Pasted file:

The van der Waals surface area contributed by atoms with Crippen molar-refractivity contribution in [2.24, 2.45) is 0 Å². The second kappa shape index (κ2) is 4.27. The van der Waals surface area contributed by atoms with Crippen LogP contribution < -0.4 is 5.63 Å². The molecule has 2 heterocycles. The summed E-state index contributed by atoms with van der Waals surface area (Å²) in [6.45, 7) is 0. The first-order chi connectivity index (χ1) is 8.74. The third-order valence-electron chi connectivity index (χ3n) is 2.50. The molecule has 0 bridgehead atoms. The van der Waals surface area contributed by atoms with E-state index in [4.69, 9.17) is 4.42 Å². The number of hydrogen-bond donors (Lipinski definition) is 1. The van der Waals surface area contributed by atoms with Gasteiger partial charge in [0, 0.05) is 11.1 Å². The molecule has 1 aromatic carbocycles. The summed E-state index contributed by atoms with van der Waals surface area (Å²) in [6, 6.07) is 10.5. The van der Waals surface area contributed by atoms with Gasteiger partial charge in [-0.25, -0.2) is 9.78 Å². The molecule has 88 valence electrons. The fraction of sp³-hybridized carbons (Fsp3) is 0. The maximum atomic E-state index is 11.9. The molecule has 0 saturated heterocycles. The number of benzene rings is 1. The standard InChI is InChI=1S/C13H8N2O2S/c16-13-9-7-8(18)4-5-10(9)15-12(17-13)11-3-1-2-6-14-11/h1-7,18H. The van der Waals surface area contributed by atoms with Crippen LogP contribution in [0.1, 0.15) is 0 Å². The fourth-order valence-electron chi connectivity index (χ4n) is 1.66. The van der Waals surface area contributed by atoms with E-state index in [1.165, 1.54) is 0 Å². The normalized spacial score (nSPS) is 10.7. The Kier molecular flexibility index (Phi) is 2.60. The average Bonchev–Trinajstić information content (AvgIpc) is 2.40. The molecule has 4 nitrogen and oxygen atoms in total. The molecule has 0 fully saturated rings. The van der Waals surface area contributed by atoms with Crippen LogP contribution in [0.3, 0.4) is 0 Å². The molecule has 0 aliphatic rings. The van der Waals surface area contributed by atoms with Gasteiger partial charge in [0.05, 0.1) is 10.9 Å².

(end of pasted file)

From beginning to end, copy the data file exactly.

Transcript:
The van der Waals surface area contributed by atoms with Crippen molar-refractivity contribution in [2.24, 2.45) is 0 Å². The second kappa shape index (κ2) is 4.27. The van der Waals surface area contributed by atoms with Crippen LogP contribution < -0.4 is 5.63 Å². The molecule has 2 heterocycles. The summed E-state index contributed by atoms with van der Waals surface area (Å²) in [6.45, 7) is 0. The first-order chi connectivity index (χ1) is 8.74. The third-order valence-electron chi connectivity index (χ3n) is 2.50. The molecule has 0 bridgehead atoms. The van der Waals surface area contributed by atoms with E-state index in [4.69, 9.17) is 4.42 Å². The number of hydrogen-bond donors (Lipinski definition) is 1. The van der Waals surface area contributed by atoms with Gasteiger partial charge in [0, 0.05) is 11.1 Å². The molecule has 1 aromatic carbocycles. The summed E-state index contributed by atoms with van der Waals surface area (Å²) in [6, 6.07) is 10.5. The van der Waals surface area contributed by atoms with Gasteiger partial charge in [-0.25, -0.2) is 9.78 Å². The molecule has 88 valence electrons. The fraction of sp³-hybridized carbons (Fsp3) is 0. The maximum atomic E-state index is 11.9. The molecule has 0 saturated heterocycles. The number of benzene rings is 1. The standard InChI is InChI=1S/C13H8N2O2S/c16-13-9-7-8(18)4-5-10(9)15-12(17-13)11-3-1-2-6-14-11/h1-7,18H. The van der Waals surface area contributed by atoms with Crippen LogP contribution in [0.1, 0.15) is 0 Å². The fourth-order valence-electron chi connectivity index (χ4n) is 1.66. The van der Waals surface area contributed by atoms with E-state index in [1.165, 1.54) is 0 Å². The normalized spacial score (nSPS) is 10.7. The Kier molecular flexibility index (Phi) is 2.60. The average Bonchev–Trinajstić information content (AvgIpc) is 2.40. The molecule has 4 nitrogen and oxygen atoms in total. The molecule has 0 fully saturated rings. The van der Waals surface area contributed by atoms with Crippen LogP contribution in [0.3, 0.4) is 0 Å². The molecule has 0 aliphatic rings. The van der Waals surface area contributed by atoms with Gasteiger partial charge in [0.05, 0.1) is 10.9 Å².